How to Reach Your Audience

Personalise Your Presentation

Now, here’s a controversial statement!

When people walk away from your presentation, they will remember one thing as their primary memory and another aspect as secondary.  The secondary memory will be your subject matter.  But the most potent memory they will carry with them will be that of you as a speaker.

Is this true?

Public speaking should be a very personal thing to your audience.  If you have done your job effectively, each member of your audience should feel that you were addressing them as an individual.

This should forge a strong bond with your listener, in fact if a person attends several of your presentations, they feel like they are developing a rapport with you – which is great!

Don’t be embarrassed about the fact that people will feel like they know you after you address them in public, in fact nurture it and use it to your advantage.  Learn how to take advantage of this powerful psychological principle and simply give them more of you and about you as you deliver your talk.

Creating a Bond

For example, you can start with your opening comments.  If you take a moment and speak to them person to person, you will create a stronger bond with your listeners which will result in better results from your presentation.  Just use a few moments and divulge a little bit about yourself to this group.  Depending on the subject of course, public speaking can be an emotional event and when you open up to a group of people about your feelings and your past, they metaphorically embrace you as an individual and that presentation becomes personal to them.

Even the simple act of mentioning your journey to the venue, (especially if it was unusual, or you had problems!), or a personal reason that you had for looking forward to this particular presentation, maybe a development that took place from your previous talk at that meeting place.

Using Humour and Stories

Don’t stop at the introduction, but continue to use opportunities to make the presentation personal throughout the talk.  We have talked about the power of using humor, illustrations and stories in your presentation in other posts.  Why not personalize this aspect of your talk instead of using abstract or canned stories or jokes.  Don’t just, “tell a joke”.  Instead, utilize a personal story that has a humorous slant to it and use that to illustrate the point.  By using humor that perhaps shows up the ‘human’ side of you, not only will the laughter or response be more genuine, it will encourage the audience to be on your side and help create that connection between you and your listeners that also serves to strengthen the bond to your subject matter.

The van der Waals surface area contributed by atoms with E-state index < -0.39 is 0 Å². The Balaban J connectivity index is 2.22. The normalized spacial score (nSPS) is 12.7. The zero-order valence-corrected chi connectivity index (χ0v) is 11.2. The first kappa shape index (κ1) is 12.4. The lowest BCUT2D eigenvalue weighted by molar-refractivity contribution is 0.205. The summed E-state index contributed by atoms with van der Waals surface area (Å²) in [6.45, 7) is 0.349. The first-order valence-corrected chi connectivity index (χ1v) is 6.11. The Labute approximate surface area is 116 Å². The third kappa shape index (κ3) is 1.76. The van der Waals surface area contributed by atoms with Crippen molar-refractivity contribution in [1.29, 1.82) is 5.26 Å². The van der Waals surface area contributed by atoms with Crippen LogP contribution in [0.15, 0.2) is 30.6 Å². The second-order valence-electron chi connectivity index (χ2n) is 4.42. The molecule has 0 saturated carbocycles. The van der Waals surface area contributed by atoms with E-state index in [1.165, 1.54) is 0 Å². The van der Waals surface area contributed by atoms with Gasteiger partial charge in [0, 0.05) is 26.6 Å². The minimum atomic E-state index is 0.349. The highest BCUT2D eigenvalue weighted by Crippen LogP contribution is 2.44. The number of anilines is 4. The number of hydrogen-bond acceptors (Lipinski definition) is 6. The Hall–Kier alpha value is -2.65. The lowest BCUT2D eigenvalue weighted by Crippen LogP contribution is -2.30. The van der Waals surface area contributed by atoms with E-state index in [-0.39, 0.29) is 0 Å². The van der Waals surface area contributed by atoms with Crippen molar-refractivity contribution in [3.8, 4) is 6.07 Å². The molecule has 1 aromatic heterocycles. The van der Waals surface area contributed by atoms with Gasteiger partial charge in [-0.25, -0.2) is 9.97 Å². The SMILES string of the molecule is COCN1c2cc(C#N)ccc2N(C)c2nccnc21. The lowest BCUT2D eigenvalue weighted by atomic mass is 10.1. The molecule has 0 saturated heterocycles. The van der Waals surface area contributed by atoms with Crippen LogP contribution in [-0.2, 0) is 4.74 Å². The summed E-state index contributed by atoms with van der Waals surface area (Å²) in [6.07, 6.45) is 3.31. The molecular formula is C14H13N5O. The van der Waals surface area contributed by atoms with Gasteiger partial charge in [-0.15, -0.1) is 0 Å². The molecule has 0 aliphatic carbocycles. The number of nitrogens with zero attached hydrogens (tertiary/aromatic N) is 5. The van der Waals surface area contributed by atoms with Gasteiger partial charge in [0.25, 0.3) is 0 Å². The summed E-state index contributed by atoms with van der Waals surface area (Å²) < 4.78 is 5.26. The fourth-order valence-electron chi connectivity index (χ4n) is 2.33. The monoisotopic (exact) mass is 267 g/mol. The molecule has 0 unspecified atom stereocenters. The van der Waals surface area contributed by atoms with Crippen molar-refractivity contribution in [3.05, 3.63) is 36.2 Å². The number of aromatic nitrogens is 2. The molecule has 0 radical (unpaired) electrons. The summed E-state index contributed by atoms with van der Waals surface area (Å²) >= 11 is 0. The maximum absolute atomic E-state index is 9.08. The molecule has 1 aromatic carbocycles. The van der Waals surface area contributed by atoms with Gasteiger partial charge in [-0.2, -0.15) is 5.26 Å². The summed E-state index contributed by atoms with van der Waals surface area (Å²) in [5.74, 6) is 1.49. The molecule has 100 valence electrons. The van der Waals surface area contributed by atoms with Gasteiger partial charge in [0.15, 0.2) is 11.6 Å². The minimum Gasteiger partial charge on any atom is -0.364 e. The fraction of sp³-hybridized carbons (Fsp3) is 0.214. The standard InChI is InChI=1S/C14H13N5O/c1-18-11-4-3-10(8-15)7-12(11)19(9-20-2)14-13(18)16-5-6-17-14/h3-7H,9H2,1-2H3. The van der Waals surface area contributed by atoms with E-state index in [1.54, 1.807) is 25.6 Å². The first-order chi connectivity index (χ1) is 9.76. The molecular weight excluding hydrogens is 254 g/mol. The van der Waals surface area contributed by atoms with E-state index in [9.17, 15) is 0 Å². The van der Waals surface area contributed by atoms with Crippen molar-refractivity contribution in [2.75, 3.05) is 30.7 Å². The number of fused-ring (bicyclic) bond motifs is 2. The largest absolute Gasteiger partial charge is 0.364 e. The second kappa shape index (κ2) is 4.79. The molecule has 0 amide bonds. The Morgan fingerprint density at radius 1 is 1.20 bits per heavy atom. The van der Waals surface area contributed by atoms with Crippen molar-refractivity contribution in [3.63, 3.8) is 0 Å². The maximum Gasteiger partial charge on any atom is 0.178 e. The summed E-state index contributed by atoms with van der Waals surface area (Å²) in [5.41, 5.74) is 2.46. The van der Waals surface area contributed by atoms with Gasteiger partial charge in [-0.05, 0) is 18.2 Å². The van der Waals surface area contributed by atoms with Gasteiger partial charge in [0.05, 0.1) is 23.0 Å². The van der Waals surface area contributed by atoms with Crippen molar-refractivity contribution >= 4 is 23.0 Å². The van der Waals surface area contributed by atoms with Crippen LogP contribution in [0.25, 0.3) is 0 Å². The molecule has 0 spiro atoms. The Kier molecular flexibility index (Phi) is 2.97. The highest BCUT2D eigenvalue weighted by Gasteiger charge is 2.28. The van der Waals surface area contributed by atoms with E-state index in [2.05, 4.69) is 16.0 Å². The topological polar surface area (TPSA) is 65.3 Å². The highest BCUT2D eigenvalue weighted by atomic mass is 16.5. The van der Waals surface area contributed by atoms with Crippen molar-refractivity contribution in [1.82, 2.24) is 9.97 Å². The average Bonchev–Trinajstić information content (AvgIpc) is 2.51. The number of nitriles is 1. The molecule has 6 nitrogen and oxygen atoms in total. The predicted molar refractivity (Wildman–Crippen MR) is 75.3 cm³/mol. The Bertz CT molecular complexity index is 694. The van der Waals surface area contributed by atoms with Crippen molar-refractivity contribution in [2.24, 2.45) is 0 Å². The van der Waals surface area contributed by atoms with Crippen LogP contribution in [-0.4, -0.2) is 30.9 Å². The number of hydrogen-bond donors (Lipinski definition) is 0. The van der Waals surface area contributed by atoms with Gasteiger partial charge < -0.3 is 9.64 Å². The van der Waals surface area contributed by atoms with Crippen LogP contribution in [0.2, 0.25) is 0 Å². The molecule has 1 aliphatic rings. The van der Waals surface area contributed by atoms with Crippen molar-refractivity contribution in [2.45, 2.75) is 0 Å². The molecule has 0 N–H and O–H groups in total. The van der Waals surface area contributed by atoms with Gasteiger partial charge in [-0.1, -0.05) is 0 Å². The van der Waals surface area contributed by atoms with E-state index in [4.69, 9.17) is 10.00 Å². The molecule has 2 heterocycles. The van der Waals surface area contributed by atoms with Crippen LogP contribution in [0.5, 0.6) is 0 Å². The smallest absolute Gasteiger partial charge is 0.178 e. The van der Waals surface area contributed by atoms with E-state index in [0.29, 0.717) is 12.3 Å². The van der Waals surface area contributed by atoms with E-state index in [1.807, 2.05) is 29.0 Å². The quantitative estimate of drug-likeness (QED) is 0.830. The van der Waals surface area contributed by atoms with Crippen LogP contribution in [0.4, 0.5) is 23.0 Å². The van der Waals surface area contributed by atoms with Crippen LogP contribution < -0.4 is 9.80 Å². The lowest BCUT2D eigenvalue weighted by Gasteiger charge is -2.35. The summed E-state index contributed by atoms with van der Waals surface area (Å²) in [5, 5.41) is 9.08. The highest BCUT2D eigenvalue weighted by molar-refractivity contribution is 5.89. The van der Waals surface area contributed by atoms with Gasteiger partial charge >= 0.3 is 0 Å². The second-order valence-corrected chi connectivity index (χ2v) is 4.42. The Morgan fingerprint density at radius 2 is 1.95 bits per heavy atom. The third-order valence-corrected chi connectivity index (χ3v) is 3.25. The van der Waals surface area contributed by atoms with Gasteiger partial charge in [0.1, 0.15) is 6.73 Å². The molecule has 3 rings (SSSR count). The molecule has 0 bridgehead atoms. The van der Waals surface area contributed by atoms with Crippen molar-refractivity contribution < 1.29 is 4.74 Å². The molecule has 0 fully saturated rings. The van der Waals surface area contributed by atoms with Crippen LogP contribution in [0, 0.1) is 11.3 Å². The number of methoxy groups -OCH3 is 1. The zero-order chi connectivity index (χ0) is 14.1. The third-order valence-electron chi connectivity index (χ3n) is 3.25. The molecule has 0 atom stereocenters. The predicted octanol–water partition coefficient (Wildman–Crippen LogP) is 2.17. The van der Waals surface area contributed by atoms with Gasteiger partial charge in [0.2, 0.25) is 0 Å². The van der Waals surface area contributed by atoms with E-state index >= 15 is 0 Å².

The same is true of illustrations.  If you are able to use examples that feature you or some aspect of your life, an event, or relevant action, it is far more powerful than using an imaginary, anonymous situation which is also open to interpretation. Whereas when the scenario is personalized your audience is able to visualize you as the central character and share your reactions, and grasp the meaning of the point that you are making.

Personal Stories?

In telling a story, there is always the option to make up a fictitious story with equally fictitious characters and provided that the audience isn’t led to believe that the story is true, then that often works well. However, if you use a genuine story from your own life, either bygone memories or even recent experiences, that will sound even more convincing and because of the obvious; ‘I was there’, impression, considerably more believable to your audience.

Don’t hold back from putting some of your own feelings, emotions and life into your public speaking.  By giving people a little more of you as a person you will build a higher level of concentration loyalty and responses to your call to action.  You will find that the audience will become a follower of you in such a way that you will almost certainly be asked back to address them in the future.

Next time you make a presentation – make it personal!

Signature Image- Tony James

Click: Here to access my free, “Mini Guide to Confident Speaking”

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